Breaking the Silence: Bosnia and Beyond

Notes by Jo Bartosch

This summary of the event may not be accurate as it was drawn from my hastily scrawled notes and undoubtedly flawed memory.  I thought I’d publish these for those who were unable to attend.

It was hoped that there would be time to watch this lecture by Dr Janine N Clark about the long term consquences of sexual violence. Regrettably we weren’t able to on the night though I urge people to watch it. Obviously please be aware that the subject matter is upsetting.

Alex Chalk MP gave an eloquent and heartfelt introduction – A reminder that the men who killed and were killed in 1995 were his contemporaries.  He then drew our attention to the ideological; the horrifying speed at which what began as the coarsening of public debate degenerated into depravity.  He warned that respect and understanding are fragile, and that apparently good people can commit heinous crimes.

Police & Crime Commissioner Martin Surl gave an account of the trip he took to Srebrenica last year. He explained that reconciliation had not been achieved.

Waqar Azmi, Chair of Remembering Srebrenica, concluded the first section of the event with a sobering reminder of how genocide happened in all of our lifetimes only a two hour plane trip away from the UK. He made the salient point that those who committed atrocities in Srebrenica are no different from us in the UK today.  He ended with a powerful call to challenge intolerance and to pledge ourselves to create a better, stronger and more cohesive society in the UK.

The second section of the event focussed on violence against women and girls.

  1. Today’s event is called ‘Breaking the Silence’, referring to the fact that there is still a taboo around discussing sexual and domestic violence in our communities. How does this silence play out in your work? How important do you think it is to break the silence around violence against women and girls?

Heather Cole, who has extensive experience of supporting victims of sexual violence in conflict, explained that ‘wars are fought on the bodies of women.’  She gave powerful examples of how men’s violence is obscured in the mainstream media, where headlines and reports make gender invisible in discussions of violence.  Heather explained that rape is what men do when they have control over women.  Whilst this has been her experience from working in areas as geographically diverse as Sierra Leone to the refugee camps in Greece, each time agencies expect her to produce evidence to demonstrate that resources are needed to support victims.  Support for women who have survived sexual violence is an ever present and fundamental need, though male violence is so universally hidden the consistent refrain from funding bodies is ‘where is the data.’  Each time she arrives in a new country to support women victims, Heather has to gather testimonies from traumatised women to secure resources that should be there.  In the institutions that oversee aid as with those that facilitate justice, systems are stacked against women.

Louise Williams gave an overview of the services and support offered by GRASAC.  She talked about the part that silence plays in sexual violence and abuse. Survivors often feel silenced by shame and fear, and it’s common for a survivor to call the helpline several times or attend several support sessions before they feel able to talk about what happened to them.  Louise concluded by demanding that all help to create an environment where we can talk openly about sexual violence without stigma.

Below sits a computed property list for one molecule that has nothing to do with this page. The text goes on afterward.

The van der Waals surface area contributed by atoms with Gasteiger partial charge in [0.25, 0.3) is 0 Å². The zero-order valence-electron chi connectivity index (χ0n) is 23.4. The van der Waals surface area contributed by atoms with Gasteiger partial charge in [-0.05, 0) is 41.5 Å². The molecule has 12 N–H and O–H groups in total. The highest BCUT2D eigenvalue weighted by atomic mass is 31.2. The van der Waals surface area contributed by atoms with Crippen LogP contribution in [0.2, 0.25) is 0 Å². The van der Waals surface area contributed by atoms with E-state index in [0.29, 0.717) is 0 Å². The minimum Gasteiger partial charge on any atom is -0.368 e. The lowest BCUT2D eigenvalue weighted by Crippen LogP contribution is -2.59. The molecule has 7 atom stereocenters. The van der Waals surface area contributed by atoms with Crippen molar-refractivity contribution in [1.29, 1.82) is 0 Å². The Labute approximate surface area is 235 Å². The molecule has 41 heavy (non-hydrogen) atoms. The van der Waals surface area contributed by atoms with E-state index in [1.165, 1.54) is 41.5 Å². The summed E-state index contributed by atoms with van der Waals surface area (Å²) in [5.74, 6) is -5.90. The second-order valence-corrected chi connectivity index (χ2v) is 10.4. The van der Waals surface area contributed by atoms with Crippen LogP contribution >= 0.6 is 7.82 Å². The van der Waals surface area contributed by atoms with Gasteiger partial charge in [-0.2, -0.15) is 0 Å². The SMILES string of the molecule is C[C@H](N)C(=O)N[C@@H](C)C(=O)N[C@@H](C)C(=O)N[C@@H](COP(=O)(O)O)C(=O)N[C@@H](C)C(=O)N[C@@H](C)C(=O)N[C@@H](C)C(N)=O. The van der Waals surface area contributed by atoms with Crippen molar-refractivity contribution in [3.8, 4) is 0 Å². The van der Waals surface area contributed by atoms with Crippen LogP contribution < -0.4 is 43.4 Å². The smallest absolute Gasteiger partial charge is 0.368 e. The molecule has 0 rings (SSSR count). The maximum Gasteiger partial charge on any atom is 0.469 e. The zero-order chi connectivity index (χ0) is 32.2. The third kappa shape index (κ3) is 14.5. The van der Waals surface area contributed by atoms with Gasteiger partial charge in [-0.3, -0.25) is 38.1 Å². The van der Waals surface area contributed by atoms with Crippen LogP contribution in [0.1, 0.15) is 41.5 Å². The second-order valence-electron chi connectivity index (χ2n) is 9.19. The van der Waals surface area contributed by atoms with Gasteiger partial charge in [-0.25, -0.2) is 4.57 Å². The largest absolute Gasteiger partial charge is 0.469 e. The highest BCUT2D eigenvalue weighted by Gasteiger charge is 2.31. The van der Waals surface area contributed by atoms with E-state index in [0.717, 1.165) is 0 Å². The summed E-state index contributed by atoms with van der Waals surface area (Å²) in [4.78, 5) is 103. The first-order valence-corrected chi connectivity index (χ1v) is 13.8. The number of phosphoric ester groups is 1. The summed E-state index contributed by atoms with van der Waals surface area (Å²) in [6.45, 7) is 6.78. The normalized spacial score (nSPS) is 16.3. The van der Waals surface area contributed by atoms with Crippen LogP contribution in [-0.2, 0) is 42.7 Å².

Michael Conroy-Harris asserted that young men have been indoctrinated by culture that hates women.  Part of his work with A Call to Men is to draw attention to the portrayal of women in the media; to challenge the pornification of popular culture and the deeply embedded victim-blaming in the press.  As seeking approval from one’s peers can act as ‘a motor to violence against women and girls’ Michael seeks to empower boys to speak up and stand up to peer pressure. With reference to genocide and the consequences of hatred left unchecked, Michael suggested that ‘the seeds are evident in young teenage boys’; If we’re teaching them to police each other then they’re learning to fear breaking ranks. That’s how you end up with ‘foot soldiers’ in the war against women.

  1. Three early steps to genocide identified were stereotyping, discrimination and dehumanisation; from your professional experience do you recognise these as contributing factors to violence against women?

Heather gave a powerful indictment of our culture that hates women. She argued that the systematic ridicule and humiliation that women are subjected to in the media fuels violence.  That women are routinely stereotyped and dehumanised in women’s magazines, broadsheets and pornography is evidence of the ‘banality of evil.’   Heather made the compelling and persuasive argument that the depictions of women across our media are inseparable from ‘mass acts of violence.’

Further, she critiqued the cultural norm whereby women’s bodies are offered as a reward to men.  She noted this as a factor in the sexual abuse of women by soldiers and peacekeepers, to the common practice of male business people procuring prostituted women to seal deals.